Some of you get all huffy when I turn my attention to a lager. So, allow me explain something. If I think your favourite big-name lager is awful, then it probably is. That’s my opinion. It doesn’t mean I despise all lagers. Perła Chmielowa Premium Pils and Leżajsk Beer were lagers, and they were both excellent. What it means is that you could do so much better when you’re next in the off-license or supermarket.

So, what will Foster’s be like? With hopes this low, all it needs to be is adequate to exceed expectations. If you’ve never seen what Foster’s looks like in a bottle instead of a can, here it is.

Foster's bottle

Funny looking little thing, isn’t it? It’s nearly half neck. Look closely and you’ll spot the Foster’s “F” embossed around the shoulder.

Foster's neck label

Yes, it has a neck label. The message is simple. There’s a big Foster’s “F” logo. And the slogan “The Amber Nectar”. When you have branding this good, you don’t need much else.

It’s a similar story with the front label.

Foster's front label

It conveys less information than any other bottle of beer I’ve seen. Even foreign language beers convey more than this. You’ll learn more from a copy of The Star than you will here. But then, do they need to say anything? With a name this well known, they could have stuck on a photocopied address label with the “F” logo, and we’d all immediately recognised what it was.

Fortunately, the back label makes of for the lack of information elsewhere. And they appear to have squished it into a label nearly the size of a Post-It® note.

Foster's back label

On it, we learn that Foster’s is “Australia’s famous award winning quality lager”. Award winning? From whom? When? Was it for their marketing by any chance? Whatever the case, we learn that it’s “enjoyed in over 150 countries”.

They describe as “clean, crisp and refreshing”. No mention of flavour. But then this is a lager. And all those qualities are what a good lager should have. In my opinion. And that’s what I hope Fosters’s will have. To give it the best chance possible, I’ll even try to drink it “Super Chilled at 3 C” like they recommend. Honestly, I’m completely open minded about Foster’s. I sincerely want to enjoy a good lager right now.

Sadly, Foster’s itself isn’t quite so sincere. That’s because it was brewed not in Australia, but here. By Scottish & Newcastle in Edinburgh. That makes it as Australian as bagpipes.

In a tiny space near the barcode are all the vital statistics. This is a small 275ml bottle. The alcoholic volume is a moderate 4%. Both of these facts together give this bottle 1.1 UK units of alcohol. That must be the smallest number of UK units of alcohol of any bottle I’ve ever tried for this blog. Astonishing. There’s a small section advising men not to exceed 4 daily units, and women, 3. But with bottles like this, you’re quite, quite safe.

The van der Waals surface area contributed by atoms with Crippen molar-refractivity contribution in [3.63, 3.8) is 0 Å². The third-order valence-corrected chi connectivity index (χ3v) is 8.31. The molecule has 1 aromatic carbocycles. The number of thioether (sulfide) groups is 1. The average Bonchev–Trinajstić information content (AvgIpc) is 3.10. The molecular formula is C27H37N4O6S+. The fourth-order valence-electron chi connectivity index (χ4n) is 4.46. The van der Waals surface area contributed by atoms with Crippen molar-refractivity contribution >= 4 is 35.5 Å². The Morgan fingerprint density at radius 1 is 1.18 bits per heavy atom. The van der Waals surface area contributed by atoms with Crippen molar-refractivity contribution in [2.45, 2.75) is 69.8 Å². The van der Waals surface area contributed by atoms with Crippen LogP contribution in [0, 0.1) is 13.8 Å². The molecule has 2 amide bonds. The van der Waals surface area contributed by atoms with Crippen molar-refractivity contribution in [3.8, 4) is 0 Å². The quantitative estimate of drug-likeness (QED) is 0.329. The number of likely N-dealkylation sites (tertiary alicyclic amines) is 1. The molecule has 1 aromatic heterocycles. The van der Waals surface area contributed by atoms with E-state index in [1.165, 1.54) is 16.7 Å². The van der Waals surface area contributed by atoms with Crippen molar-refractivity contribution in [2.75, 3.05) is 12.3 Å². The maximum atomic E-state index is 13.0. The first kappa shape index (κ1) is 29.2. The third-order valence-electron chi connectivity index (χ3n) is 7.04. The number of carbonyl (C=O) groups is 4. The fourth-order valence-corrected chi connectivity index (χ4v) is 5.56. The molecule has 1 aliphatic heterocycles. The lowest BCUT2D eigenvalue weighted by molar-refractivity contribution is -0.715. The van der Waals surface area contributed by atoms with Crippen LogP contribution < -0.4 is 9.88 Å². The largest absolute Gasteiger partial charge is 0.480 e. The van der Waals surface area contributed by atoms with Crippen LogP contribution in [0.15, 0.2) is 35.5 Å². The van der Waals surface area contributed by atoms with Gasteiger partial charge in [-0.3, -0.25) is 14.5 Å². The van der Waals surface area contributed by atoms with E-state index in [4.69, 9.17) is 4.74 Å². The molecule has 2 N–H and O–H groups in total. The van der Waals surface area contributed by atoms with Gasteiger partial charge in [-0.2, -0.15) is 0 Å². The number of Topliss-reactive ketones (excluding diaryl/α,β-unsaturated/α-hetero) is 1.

So, what is the bottle of Foster’s actually like? What does it taste like? And should you buy a bottle? Time to crack it open and find out…

Foster's poured into a glass

At 275ml, it fits your half-pint glass perfectly. And, through the miracle of surface tension, the small layer of foam doesn’t overflow either. Give it a couple of minutes though, and that layer of head turns into a forlorn patch of bubbles.

The colour isn’t as pale as some cheap lagers. But then it’s never going to be Newcastle Brown, is it. All in all, a good amber hue. Just like they said it would be.

What does it smell like? It smells of pilsner style lager. It has much the same blend of malted barley in it’s odour as every other pilsner lager. Compared to some, it doesn’t smell strong. Quite light and inoffensive.

What does it taste like? A couple of gulps into this “Super Chilled” (40 minutes in my freezer ice box) Foster’s reveal a taste that’s identical to the smell. It tastes like most pilsner style lagers. That is to say, that is tastes of a blend of malted barley. And, like the smell, you can barely taste it. That makes it completely inoffensive.

A couple more gulps in, and I’m still struggling to find any tastes and flavour. If you concentrate really hard, you can just about make out a trace of malted barley. Although I could be imagining it.